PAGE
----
Records Lifecycle: Helping Organizations Govern Their Data

Learn how your organization can manage its data using records lifecycle.

What is Records Lifecycle?

The records lifecycle is the process that governs how records are created, used, and disposed of. In other words, it begins with the creation of a record and ends with its destruction. Record lifecycles vary depending on the record type, but all records must go through the same primary stages: creation, use, and disposition.

Organizations can ensure that their records are appropriately managed and comply with applicable laws and regulations using the records lifecycle. It also helps to ensure that records are accessible when needed and protected from unauthorized access or destruction.

Ultimately, the records lifecycle helps organizations meet their business needs while protecting the rights of individuals affected by the records.

What is its Importance?

Strong records management practices make an organization’s handling of records more efficient and effective and increase productivity company-wide. Improved efficiency leads to greater effectiveness.

Records management becomes much simpler when a records lifecycle is in place because it guarantees that all records are maintained and safeguarded correctly. Furthermore, the cycle outlines when to dispose of or archive certain records according to their retention plan, which helps an organization comply with various regulations.

Primary Phases of Records Lifecycle

The records lifecycle is the process that records go through from creation to disposal. It is a system used to manage records, so they are easily accessible, secure, and can be disposed of when they are no longer needed. 

The records lifecycle typically has five stages: creation, maintenance, retrieval, disposal, and archival. The stages in the lifecycle have distinct roles, and each must meet its goals for the lifecycle to continue. The following phases are described in more detail:

  • Create (Receive) – A record is required if you want to keep track of it yourself or obtain it from an external source. It might be in any form, including paper records, digital forms, emails, reports, etc. Learn the best practices for writing records and documentation.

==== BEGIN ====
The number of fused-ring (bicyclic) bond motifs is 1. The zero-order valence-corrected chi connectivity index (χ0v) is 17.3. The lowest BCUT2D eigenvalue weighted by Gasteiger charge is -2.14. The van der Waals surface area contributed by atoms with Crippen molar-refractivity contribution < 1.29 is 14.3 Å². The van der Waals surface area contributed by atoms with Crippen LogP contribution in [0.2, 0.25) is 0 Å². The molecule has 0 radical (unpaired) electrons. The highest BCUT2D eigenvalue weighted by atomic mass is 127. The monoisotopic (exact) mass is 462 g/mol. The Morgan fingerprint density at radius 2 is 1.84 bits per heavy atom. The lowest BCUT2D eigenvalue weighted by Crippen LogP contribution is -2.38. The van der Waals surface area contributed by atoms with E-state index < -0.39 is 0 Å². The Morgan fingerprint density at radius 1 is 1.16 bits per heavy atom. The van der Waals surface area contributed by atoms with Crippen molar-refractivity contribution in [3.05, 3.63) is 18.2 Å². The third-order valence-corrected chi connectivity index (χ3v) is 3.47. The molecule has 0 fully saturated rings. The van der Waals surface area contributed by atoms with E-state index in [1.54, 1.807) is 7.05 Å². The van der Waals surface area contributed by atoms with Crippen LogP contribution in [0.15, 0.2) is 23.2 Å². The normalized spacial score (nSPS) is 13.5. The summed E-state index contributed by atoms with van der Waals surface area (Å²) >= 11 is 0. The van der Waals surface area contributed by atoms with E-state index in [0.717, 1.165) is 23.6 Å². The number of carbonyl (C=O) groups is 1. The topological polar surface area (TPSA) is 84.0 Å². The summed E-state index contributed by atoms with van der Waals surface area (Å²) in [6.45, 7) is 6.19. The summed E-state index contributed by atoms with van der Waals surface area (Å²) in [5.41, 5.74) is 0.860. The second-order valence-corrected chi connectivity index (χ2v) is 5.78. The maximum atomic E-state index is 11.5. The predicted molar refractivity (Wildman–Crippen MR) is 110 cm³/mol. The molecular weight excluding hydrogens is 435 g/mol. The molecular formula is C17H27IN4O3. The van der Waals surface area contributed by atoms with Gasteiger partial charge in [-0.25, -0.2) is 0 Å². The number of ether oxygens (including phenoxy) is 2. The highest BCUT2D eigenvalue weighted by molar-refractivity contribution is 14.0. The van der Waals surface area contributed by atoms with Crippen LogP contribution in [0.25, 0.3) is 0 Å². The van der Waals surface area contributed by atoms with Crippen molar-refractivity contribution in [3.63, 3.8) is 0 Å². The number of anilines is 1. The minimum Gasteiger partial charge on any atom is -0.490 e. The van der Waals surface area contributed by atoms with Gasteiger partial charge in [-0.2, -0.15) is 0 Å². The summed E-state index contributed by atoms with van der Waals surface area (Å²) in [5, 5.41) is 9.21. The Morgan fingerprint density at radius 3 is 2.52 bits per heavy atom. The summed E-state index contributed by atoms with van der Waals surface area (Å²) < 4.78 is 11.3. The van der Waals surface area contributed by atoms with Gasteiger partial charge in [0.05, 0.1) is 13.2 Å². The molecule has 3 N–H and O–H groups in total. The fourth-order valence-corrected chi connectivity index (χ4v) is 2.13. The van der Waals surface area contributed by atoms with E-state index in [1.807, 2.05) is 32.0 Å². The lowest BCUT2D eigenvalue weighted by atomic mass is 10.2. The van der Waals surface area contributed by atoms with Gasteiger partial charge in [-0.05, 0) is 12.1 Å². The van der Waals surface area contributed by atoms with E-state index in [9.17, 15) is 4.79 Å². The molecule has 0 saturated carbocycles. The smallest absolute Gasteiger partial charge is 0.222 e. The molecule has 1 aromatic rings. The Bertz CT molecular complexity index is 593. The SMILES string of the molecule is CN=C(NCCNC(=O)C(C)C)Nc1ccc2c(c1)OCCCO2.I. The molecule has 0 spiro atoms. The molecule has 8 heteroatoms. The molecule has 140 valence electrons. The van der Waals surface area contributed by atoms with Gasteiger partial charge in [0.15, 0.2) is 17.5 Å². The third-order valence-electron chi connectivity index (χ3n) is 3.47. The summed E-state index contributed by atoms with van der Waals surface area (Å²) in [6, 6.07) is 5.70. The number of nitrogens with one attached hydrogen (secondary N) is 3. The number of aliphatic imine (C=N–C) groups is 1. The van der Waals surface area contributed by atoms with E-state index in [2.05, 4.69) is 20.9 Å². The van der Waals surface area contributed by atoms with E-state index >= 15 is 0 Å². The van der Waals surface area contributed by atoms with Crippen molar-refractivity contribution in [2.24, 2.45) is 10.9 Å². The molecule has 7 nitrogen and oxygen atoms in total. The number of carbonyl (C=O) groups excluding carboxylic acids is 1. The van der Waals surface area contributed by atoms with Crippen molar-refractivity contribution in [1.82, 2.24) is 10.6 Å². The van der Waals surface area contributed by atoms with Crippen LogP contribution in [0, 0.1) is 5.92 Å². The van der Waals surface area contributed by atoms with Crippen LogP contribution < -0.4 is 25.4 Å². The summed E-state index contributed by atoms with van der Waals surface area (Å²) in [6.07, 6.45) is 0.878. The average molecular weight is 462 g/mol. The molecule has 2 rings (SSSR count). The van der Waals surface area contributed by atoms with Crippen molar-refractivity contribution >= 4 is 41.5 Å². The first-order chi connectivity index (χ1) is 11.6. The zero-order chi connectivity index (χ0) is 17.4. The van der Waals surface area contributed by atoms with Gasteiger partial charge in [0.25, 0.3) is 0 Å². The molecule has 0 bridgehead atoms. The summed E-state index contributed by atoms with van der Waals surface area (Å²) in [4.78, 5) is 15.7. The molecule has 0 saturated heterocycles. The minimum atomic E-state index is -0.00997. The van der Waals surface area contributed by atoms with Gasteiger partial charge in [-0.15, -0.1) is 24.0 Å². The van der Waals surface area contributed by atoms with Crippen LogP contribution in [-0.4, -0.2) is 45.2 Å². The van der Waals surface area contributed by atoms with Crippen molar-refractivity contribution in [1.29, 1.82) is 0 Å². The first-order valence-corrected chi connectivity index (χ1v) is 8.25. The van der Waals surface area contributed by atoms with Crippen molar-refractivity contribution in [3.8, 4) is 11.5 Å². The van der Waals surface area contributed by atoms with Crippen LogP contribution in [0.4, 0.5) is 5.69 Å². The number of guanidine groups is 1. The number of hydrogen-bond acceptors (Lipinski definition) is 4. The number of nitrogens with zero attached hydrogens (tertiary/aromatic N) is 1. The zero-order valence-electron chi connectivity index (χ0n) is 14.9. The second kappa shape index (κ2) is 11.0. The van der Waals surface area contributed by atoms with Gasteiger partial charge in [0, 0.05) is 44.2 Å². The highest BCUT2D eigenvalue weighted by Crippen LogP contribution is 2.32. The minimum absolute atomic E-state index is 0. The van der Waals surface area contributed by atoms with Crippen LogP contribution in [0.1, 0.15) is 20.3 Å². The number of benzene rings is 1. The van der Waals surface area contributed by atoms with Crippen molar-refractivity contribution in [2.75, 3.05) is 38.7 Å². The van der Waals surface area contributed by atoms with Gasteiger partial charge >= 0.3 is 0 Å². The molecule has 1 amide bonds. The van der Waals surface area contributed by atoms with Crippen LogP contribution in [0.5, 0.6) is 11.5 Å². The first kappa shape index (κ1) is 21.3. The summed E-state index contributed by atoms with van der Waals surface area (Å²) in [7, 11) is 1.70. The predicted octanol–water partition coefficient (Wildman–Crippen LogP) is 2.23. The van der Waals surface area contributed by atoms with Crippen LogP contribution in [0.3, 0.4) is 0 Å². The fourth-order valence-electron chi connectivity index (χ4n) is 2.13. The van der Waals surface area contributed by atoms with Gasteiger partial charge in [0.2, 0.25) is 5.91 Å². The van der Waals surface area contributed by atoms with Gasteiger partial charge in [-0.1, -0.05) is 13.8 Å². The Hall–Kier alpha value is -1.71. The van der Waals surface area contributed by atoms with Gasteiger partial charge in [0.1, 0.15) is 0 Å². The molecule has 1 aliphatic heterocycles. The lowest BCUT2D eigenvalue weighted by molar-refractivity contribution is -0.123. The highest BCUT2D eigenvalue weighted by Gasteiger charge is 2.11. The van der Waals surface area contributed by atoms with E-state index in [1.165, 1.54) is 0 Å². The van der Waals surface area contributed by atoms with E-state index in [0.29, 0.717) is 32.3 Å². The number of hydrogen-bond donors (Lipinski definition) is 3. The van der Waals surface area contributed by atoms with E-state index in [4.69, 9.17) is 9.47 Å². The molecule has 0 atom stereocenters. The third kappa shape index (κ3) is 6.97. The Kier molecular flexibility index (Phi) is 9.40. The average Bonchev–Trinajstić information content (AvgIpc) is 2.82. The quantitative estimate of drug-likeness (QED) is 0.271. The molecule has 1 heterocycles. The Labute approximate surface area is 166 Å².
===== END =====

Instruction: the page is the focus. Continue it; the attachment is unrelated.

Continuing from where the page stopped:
• Use (Modify) – Frequently used reports are kept on-site for rapid access to records. Other reports are stored off-site and utilized as needed.
  • Maintain (Protect) – This stage establishes the length of time a document must be kept and maintained. You need to make sure it is under data retention rules.
  • Dispose (Destroy) – When a record has served its function, it is either disposed of or archived. You can securely destroy a record once you’re sure you no longer need it.
  • Archive (Preserve) – After you’ve removed non-critical documents, you must decide which inactive records have permanent value and archive them.

Other Stages 

Your organization may require changes more than what the primary stages of the records lifecycle have to offer. For example, companies often want to add a phase to control how documents are stored electronically or on paper. 

Other stages that your organization might include in its records lifecycle are:


The way your organization stores its records is just as important as the act of storing them. This process will determine document preservation and electronic storage.


No matter how old, your firm can always access the records if appropriately maintained. So besides collecting and preserving records, only authorized individuals should evaluate their content.

Depending on the document’s format, there are different ways to keep it safe. Only cleared staff members should have access to paper documents stored in a cabinet.

Data Backup Procedures

Backing up and testing your company’s records is crucial to the lifecycle of those documents. You should have digital and physical copies stored off-site in a secure location. Backup levels should be labeled with frequency, retention period, and formal description.